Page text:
If was for this reason that some were dismayed when it was announced they would clash again at No Mercy; these feelings were further compounded when Lesnar (storyline) broke the Deadman’s hand, giving Lesnar a weakness to try an exploit, when in actuality he should have been able to beat Taker by his own merits on an even playing field. But most of these fears were dashed once the bout got underway. From the start, Lesnar takes the advantage over Undertaker, thanks to his superior agility and speed, wearing him down with forearms and knees. When Taker starts to fight back, Lesnar goes for the cast on the hand, attacking it in various ways. The Deadman manages to turn the tables and batter Lesnar with it instead, busting the young champ open. He holds the advantage by sending Lesnar into the cage, and grating his bloody face against the mesh. Taker allows himself to be distracted by Lesnar’s manager Heyman but Taker is able to gain a measure of revenge on him by booting the Cell wall into his face, before grabbing his tie and ramming his face over and over. The crowd goes wild for this, Heyman having been a very affective heel manager and mouthpiece for The Next Big Thing.

WWE Championship – The Undertaker Vs… by sportsvipwiner

Unfortunately for Taker, this gives Lesnar time to recover, and he lobs Taker into the Cell repeatedly, before tying his hand to the mesh and smashing it with a chair. Lesnar continues the beat-down in the ring, and eventually removes the cast completely. Undertaker attempts a dive in desperation at Lesnar on the outside, but Lesnar dodges and Taker hits the steel. Brock follows up by using the steps as a battering ram into the Undertakers head, busting him wide open; indeed even by the standards of this blade-happy period, it is very graphic juice job. This manages to get the crowd even more solidly behind The Deadman, especially when he is able to turn the tables and stomp on Lesnar’s hand for payback. Lesnar goes for the F5 but Taker reveres it into a chokeslam for the near-fall. Brock dominates Undertaker back into a corner but when his guard is down, Taker manages to hit the Last Ride; Lesnar does make the ropes though, for a very unpopular near-fall. Undertaker then attempts a Tombstone but this is reversed by Lesnar into an F5 for the pin-fall, and Lesnar retains the title.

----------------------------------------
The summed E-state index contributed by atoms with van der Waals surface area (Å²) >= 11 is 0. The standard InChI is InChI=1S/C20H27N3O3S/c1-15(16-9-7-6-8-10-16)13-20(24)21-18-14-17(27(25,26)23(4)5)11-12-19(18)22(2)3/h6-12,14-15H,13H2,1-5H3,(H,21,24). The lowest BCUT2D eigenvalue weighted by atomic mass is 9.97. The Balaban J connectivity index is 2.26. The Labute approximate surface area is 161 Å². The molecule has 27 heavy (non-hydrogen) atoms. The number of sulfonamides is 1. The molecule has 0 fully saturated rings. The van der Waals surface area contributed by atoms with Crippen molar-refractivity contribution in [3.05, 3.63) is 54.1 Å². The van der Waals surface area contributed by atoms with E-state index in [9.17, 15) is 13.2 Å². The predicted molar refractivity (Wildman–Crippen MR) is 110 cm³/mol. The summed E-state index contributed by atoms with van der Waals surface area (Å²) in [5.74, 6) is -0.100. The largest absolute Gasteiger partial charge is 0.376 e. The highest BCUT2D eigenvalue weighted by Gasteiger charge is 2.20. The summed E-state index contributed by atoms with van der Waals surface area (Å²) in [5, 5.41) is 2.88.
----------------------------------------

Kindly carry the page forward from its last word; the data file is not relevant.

Even though it doesn’t feature any big bumps from the Cell, Undertaker and Lesnar proved that you can have an absorbing and exciting match without them. Through intense brawling, a super-heated crowd and much, much blood spilling, The Deadman and The Next Big Thing not only proved Lesnar was worthy of the top monster heel spot, but also did justice to the legacy and legend of WWE’s premier gimmick match.

Moments that Changed Wrestling History: Wrestlemania

Craig Wilson

For 28 years the biggest night of the wrestling calendar for many has been Wrestlemania and Craig Wilson looks at how important that event has been on the history of wrestling in his latest column on Moments that Changed Wrestling History.

In last week’s column I addressed the importance of Hulkamania is altering wrestling forever and taking Vince McMahon’s then WWF to the next level. Another factor in that meteoric for the WWF from a regional company to an international phenomenon is undoubtedly the Superbowl of wrestling: Wrestlemania.

The Granddaddy of Them All

Since 1985 the highlight of the wrestling year for many wrestling fan has taken place at the end of March/beginning of April in the form of Wrestlemania. This event has become a flagship of the WWE programming and over the course of the best part of three decades has becoming the longest running professional wrestling event in history.

As well as the longevity of Wrestlemania, it has cross appeal like no other event in the history of wrestling and played a very significant part in attracting new fans to the WWE and wrestling in general as well as making the promotion the success that it is.

For wrestling fans the event has become part and parcel of the wrestling calendar and generally the end point of many high profile WWE feuds while also incorporating a level of glitz and glamor not present at other wrestling events. But the scene was so different back in late 1984.

The Birth of Wrestlemania

Towards the end of 1984, Vince McMahon called into his then humble office twelve of his top aides to discuss his latest big idea, hosting a new event.